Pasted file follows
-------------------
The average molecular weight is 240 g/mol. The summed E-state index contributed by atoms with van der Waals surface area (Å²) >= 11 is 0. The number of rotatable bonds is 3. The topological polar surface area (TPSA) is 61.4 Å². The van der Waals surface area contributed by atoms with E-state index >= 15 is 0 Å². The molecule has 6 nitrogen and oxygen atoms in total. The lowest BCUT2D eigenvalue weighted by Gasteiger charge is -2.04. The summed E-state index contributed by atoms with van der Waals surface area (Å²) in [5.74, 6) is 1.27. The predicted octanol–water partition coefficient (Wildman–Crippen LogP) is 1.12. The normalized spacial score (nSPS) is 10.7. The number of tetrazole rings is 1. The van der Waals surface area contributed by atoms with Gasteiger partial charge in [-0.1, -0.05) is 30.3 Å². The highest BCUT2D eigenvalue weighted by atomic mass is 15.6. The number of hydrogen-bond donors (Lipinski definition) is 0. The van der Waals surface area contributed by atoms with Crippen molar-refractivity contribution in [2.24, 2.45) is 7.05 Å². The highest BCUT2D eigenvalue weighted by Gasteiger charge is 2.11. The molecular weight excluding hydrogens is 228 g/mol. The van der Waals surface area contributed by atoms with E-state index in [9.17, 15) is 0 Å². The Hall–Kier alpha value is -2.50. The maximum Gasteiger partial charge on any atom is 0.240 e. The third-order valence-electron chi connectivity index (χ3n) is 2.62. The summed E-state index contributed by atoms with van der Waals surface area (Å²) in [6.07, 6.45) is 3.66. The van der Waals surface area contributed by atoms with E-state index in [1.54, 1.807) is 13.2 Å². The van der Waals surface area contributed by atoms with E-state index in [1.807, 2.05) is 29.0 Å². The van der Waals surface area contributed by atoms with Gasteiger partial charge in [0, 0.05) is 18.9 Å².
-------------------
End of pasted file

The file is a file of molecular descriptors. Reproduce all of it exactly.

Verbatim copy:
The average molecular weight is 240 g/mol. The summed E-state index contributed by atoms with van der Waals surface area (Å²) >= 11 is 0. The number of rotatable bonds is 3. The topological polar surface area (TPSA) is 61.4 Å². The van der Waals surface area contributed by atoms with E-state index >= 15 is 0 Å². The molecule has 6 nitrogen and oxygen atoms in total. The lowest BCUT2D eigenvalue weighted by Gasteiger charge is -2.04. The summed E-state index contributed by atoms with van der Waals surface area (Å²) in [5.74, 6) is 1.27. The predicted octanol–water partition coefficient (Wildman–Crippen LogP) is 1.12. The normalized spacial score (nSPS) is 10.7. The number of tetrazole rings is 1. The van der Waals surface area contributed by atoms with Gasteiger partial charge in [-0.1, -0.05) is 30.3 Å². The highest BCUT2D eigenvalue weighted by atomic mass is 15.6. The number of hydrogen-bond donors (Lipinski definition) is 0. The van der Waals surface area contributed by atoms with Crippen molar-refractivity contribution in [2.24, 2.45) is 7.05 Å². The highest BCUT2D eigenvalue weighted by Gasteiger charge is 2.11. The molecular weight excluding hydrogens is 228 g/mol. The van der Waals surface area contributed by atoms with E-state index in [9.17, 15) is 0 Å². The Hall–Kier alpha value is -2.50. The maximum Gasteiger partial charge on any atom is 0.240 e. The third-order valence-electron chi connectivity index (χ3n) is 2.62. The summed E-state index contributed by atoms with van der Waals surface area (Å²) in [6.07, 6.45) is 3.66. The van der Waals surface area contributed by atoms with E-state index in [1.54, 1.807) is 13.2 Å². The van der Waals surface area contributed by atoms with E-state index in [1.807, 2.05) is 29.0 Å². The van der Waals surface area contributed by atoms with Gasteiger partial charge in [0, 0.05) is 18.9 Å².